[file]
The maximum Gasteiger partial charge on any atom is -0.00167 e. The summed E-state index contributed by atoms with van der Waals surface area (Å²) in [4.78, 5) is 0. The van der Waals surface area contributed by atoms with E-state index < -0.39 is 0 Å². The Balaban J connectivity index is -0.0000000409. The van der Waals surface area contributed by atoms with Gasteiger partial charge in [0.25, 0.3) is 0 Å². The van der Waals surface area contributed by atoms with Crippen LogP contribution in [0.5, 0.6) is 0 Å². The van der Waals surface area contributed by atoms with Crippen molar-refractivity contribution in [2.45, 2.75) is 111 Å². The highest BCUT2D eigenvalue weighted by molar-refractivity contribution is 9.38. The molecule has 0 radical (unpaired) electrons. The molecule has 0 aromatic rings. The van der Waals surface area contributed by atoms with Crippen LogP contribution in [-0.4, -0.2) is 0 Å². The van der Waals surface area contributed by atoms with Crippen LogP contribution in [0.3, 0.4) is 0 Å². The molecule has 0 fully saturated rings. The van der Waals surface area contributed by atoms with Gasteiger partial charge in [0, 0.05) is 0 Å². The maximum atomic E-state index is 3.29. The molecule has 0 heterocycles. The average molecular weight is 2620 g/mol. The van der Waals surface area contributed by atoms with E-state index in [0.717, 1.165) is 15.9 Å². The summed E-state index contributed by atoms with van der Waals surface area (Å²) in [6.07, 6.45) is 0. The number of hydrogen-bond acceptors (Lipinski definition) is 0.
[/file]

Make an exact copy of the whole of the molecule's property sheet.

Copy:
The maximum Gasteiger partial charge on any atom is -0.00167 e. The summed E-state index contributed by atoms with van der Waals surface area (Å²) in [4.78, 5) is 0. The van der Waals surface area contributed by atoms with E-state index < -0.39 is 0 Å². The Balaban J connectivity index is -0.0000000409. The van der Waals surface area contributed by atoms with Gasteiger partial charge in [0.25, 0.3) is 0 Å². The van der Waals surface area contributed by atoms with Crippen LogP contribution in [0.5, 0.6) is 0 Å². The van der Waals surface area contributed by atoms with Crippen molar-refractivity contribution in [2.45, 2.75) is 111 Å². The highest BCUT2D eigenvalue weighted by molar-refractivity contribution is 9.38. The molecule has 0 radical (unpaired) electrons. The molecule has 0 aromatic rings. The van der Waals surface area contributed by atoms with Crippen LogP contribution in [-0.4, -0.2) is 0 Å². The van der Waals surface area contributed by atoms with Crippen LogP contribution in [0.3, 0.4) is 0 Å². The molecule has 0 fully saturated rings. The van der Waals surface area contributed by atoms with Gasteiger partial charge in [0, 0.05) is 0 Å². The maximum atomic E-state index is 3.29. The molecule has 0 heterocycles. The average molecular weight is 2620 g/mol. The van der Waals surface area contributed by atoms with E-state index in [0.717, 1.165) is 15.9 Å². The summed E-state index contributed by atoms with van der Waals surface area (Å²) in [6.07, 6.45) is 0. The number of hydrogen-bond acceptors (Lipinski definition) is 0.